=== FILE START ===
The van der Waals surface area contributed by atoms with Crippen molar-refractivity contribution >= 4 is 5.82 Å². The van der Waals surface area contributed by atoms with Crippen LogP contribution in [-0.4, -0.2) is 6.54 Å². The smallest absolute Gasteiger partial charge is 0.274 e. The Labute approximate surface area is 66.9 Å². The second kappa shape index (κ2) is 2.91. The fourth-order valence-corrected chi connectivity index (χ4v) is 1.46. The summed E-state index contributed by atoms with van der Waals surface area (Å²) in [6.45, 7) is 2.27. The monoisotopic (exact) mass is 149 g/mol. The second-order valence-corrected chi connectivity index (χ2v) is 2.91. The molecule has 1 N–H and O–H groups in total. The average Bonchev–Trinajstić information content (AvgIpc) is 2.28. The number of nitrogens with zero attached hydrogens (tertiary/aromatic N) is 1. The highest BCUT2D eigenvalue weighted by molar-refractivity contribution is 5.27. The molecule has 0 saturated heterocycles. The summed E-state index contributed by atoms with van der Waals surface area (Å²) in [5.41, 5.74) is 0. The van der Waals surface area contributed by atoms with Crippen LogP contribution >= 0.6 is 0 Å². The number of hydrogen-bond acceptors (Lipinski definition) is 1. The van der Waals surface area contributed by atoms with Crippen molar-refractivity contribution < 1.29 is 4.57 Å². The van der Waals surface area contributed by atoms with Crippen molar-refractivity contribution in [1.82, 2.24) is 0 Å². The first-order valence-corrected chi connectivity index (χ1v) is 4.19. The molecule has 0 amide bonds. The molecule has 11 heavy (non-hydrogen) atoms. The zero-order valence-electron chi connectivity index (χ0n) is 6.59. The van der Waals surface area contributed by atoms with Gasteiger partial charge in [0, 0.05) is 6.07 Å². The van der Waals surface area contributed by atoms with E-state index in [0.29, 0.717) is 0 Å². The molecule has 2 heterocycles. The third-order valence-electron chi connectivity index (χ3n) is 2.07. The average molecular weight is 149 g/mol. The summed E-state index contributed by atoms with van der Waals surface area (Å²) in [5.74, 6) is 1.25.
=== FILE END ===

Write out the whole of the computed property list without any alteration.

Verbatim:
The van der Waals surface area contributed by atoms with Crippen molar-refractivity contribution >= 4 is 5.82 Å². The van der Waals surface area contributed by atoms with Crippen LogP contribution in [-0.4, -0.2) is 6.54 Å². The smallest absolute Gasteiger partial charge is 0.274 e. The Labute approximate surface area is 66.9 Å². The second kappa shape index (κ2) is 2.91. The fourth-order valence-corrected chi connectivity index (χ4v) is 1.46. The summed E-state index contributed by atoms with van der Waals surface area (Å²) in [6.45, 7) is 2.27. The monoisotopic (exact) mass is 149 g/mol. The second-order valence-corrected chi connectivity index (χ2v) is 2.91. The molecule has 1 N–H and O–H groups in total. The average Bonchev–Trinajstić information content (AvgIpc) is 2.28. The number of nitrogens with zero attached hydrogens (tertiary/aromatic N) is 1. The highest BCUT2D eigenvalue weighted by molar-refractivity contribution is 5.27. The molecule has 0 saturated heterocycles. The summed E-state index contributed by atoms with van der Waals surface area (Å²) in [5.41, 5.74) is 0. The van der Waals surface area contributed by atoms with Crippen LogP contribution >= 0.6 is 0 Å². The number of hydrogen-bond acceptors (Lipinski definition) is 1. The van der Waals surface area contributed by atoms with Crippen molar-refractivity contribution < 1.29 is 4.57 Å². The van der Waals surface area contributed by atoms with Crippen molar-refractivity contribution in [1.82, 2.24) is 0 Å². The first-order valence-corrected chi connectivity index (χ1v) is 4.19. The molecule has 0 amide bonds. The molecule has 11 heavy (non-hydrogen) atoms. The zero-order valence-electron chi connectivity index (χ0n) is 6.59. The van der Waals surface area contributed by atoms with Gasteiger partial charge in [0, 0.05) is 6.07 Å². The van der Waals surface area contributed by atoms with E-state index in [0.29, 0.717) is 0 Å². The molecule has 2 heterocycles. The third-order valence-electron chi connectivity index (χ3n) is 2.07. The average molecular weight is 149 g/mol. The summed E-state index contributed by atoms with van der Waals surface area (Å²) in [5.74, 6) is 1.25.